This isn’t the kind of material this blog usually deals with, but there’s something fascinating in this recent report from Nathan Yau at flowingdata.com.
The report looks at divorce statistics across different occupational groups and shows some interesting things about physical therapists in the United States. How much the findings can be extrapolated to other populations is debatable, but my sense is that there are some sociological principles at play here: perhaps about the linkage between one’s profession, education and income and life fulfillment, that needs to be considered.
The first set of data looks at divorce rates by occupation, and physical therapists come out with some of the lowest prevalence of divorce across all the listed occupations (click on the image to see an expanded view).
Physiotherapists, along with software developers, physical scientists, and optometrists make up some of the least divorce-prone occupations, whereas flight attendants, telemarketers, gaming cage workers and, interestingly, massage therapists make up some of the highest.
The report goes on to speculate whether one’s educational level is a factor, and points us to a report from 2016 (also on flowingdata.com), that looks at divorce rates by employment status, education, and race. Again, the data is from the U.S. but also reveals some interesting sociological phenomena.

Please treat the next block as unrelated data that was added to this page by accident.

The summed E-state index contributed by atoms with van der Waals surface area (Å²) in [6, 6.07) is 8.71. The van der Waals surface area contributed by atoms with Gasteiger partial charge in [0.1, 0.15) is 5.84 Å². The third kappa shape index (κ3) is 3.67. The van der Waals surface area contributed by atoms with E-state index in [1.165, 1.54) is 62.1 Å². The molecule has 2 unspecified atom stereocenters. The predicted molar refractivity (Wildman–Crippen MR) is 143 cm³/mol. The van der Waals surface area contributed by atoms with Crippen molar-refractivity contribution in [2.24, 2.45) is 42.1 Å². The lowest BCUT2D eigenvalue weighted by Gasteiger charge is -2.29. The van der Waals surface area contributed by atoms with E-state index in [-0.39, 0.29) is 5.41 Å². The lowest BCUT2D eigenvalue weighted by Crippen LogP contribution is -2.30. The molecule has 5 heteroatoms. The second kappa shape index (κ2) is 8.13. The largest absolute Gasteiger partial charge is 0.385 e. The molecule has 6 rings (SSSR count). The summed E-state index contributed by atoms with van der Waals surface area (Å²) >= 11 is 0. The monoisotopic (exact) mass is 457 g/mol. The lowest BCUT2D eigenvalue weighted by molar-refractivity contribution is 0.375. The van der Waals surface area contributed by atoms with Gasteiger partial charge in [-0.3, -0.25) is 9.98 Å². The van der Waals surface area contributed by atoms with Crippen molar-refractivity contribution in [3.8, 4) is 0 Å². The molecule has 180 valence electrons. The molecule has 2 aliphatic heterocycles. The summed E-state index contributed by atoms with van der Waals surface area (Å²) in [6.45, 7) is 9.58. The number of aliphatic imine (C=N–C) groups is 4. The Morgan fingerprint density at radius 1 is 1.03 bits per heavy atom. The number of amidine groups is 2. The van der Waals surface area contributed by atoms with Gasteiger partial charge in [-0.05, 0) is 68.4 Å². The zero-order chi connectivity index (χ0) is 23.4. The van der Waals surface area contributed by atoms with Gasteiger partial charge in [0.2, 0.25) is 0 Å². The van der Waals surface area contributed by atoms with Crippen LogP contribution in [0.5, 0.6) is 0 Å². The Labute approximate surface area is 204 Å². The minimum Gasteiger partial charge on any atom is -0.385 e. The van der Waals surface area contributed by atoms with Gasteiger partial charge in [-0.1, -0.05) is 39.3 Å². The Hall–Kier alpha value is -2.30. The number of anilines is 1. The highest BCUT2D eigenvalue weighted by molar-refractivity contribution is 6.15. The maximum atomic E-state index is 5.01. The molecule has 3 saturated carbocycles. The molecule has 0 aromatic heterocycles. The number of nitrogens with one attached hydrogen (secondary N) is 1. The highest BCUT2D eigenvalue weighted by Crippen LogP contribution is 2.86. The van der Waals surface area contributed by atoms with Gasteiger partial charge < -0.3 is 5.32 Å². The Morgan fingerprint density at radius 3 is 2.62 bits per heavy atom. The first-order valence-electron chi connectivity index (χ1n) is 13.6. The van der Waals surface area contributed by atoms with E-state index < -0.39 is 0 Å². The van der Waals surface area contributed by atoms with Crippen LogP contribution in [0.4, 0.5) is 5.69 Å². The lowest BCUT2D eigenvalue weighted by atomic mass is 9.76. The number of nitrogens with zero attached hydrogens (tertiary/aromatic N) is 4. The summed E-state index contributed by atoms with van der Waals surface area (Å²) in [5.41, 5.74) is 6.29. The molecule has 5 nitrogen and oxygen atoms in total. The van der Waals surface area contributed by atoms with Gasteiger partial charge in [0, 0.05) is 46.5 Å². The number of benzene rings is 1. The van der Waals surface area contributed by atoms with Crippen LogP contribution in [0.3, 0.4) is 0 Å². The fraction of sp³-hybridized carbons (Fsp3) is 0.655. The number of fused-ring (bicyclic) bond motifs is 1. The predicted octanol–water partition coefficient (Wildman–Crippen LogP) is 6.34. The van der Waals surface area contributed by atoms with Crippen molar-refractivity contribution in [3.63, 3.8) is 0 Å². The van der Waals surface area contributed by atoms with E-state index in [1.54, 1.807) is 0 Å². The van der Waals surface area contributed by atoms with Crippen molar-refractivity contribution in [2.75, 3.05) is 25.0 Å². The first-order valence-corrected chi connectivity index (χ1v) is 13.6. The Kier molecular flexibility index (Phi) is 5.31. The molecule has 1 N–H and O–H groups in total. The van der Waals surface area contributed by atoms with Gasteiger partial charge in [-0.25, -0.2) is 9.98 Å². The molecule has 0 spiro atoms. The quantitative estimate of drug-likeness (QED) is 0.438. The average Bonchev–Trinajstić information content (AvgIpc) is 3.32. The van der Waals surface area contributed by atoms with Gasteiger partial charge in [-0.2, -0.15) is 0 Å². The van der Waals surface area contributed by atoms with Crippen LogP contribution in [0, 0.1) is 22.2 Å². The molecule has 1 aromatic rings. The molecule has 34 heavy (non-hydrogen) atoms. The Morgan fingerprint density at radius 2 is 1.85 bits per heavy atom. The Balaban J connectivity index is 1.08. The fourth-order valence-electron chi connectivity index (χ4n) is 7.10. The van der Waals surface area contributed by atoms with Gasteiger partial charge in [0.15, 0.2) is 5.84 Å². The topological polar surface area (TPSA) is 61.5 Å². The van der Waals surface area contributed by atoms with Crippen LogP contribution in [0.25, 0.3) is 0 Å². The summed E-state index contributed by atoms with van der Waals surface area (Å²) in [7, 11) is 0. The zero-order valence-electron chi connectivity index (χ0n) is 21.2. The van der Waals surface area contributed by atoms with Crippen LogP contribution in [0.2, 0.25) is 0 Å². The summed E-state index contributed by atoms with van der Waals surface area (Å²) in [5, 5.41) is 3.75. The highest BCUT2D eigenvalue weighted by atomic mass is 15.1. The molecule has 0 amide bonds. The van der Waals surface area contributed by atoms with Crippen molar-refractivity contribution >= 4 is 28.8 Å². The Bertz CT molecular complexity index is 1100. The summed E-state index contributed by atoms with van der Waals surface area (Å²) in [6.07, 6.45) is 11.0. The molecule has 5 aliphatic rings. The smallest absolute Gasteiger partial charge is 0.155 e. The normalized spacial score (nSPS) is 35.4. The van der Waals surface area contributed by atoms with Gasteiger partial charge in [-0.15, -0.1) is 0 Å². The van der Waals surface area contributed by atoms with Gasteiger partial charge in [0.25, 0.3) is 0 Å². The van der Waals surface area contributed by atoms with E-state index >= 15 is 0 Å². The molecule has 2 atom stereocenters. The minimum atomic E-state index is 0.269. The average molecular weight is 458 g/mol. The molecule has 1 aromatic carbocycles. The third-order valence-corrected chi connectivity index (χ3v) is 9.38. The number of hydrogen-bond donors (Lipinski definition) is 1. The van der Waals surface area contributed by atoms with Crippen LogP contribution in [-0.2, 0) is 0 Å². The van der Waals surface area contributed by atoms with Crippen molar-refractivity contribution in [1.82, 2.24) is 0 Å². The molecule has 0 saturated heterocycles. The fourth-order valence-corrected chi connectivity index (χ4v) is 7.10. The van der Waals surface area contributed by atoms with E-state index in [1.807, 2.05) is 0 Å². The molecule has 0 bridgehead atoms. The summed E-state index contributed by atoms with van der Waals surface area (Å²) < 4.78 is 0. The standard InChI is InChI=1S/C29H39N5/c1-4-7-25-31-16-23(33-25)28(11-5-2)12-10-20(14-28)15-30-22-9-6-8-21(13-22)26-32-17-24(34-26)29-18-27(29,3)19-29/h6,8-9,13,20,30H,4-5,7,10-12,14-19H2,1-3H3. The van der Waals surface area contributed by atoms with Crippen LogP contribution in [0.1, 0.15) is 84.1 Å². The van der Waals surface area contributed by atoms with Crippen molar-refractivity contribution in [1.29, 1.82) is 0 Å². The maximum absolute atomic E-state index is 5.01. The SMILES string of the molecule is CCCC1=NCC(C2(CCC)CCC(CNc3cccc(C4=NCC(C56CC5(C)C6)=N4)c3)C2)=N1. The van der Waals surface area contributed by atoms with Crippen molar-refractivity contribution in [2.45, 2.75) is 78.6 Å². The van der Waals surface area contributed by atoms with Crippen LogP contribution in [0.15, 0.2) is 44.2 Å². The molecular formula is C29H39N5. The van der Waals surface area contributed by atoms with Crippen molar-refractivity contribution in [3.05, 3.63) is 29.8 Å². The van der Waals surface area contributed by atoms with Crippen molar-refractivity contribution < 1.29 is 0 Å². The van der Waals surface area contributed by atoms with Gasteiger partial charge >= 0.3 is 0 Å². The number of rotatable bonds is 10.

For instance, being unemployed increases one’s chances of being divorced or married more than once, but also closes the gap between men and women.
Having a post-school qualification reduces your chances of getting divorced, but the effect of advanced study (masters and beyond) is less noticeable.
One’s salary also appears to play a part. In Yau’s analysis, there is a subtly inverse relationship between divorce rates and salary, with those earning the highest generally having lower rates. Physiotherapists don’t earn as much as some of their allied health colleagues here; particularly podiatrists, pharmacists, and nurse anaesthetists, but their divorce rates are comparably low.
Clearly, this data is partial and doesn’t seek to imply causality from correlation, but it is interesting all the same.
Physical therapy remains an attractive career option for many young people, and the reasons for that are many and varied. For some, it’s the ability to do the hands-on bodywork, for others it’s the autonomy or the professional interest it generates in people at parties.
However, we understand it, small, seemingly unrelated data like this can add depth to our understanding of the profession, and give us a clearer idea how and how it contributes to the social fabric of our world.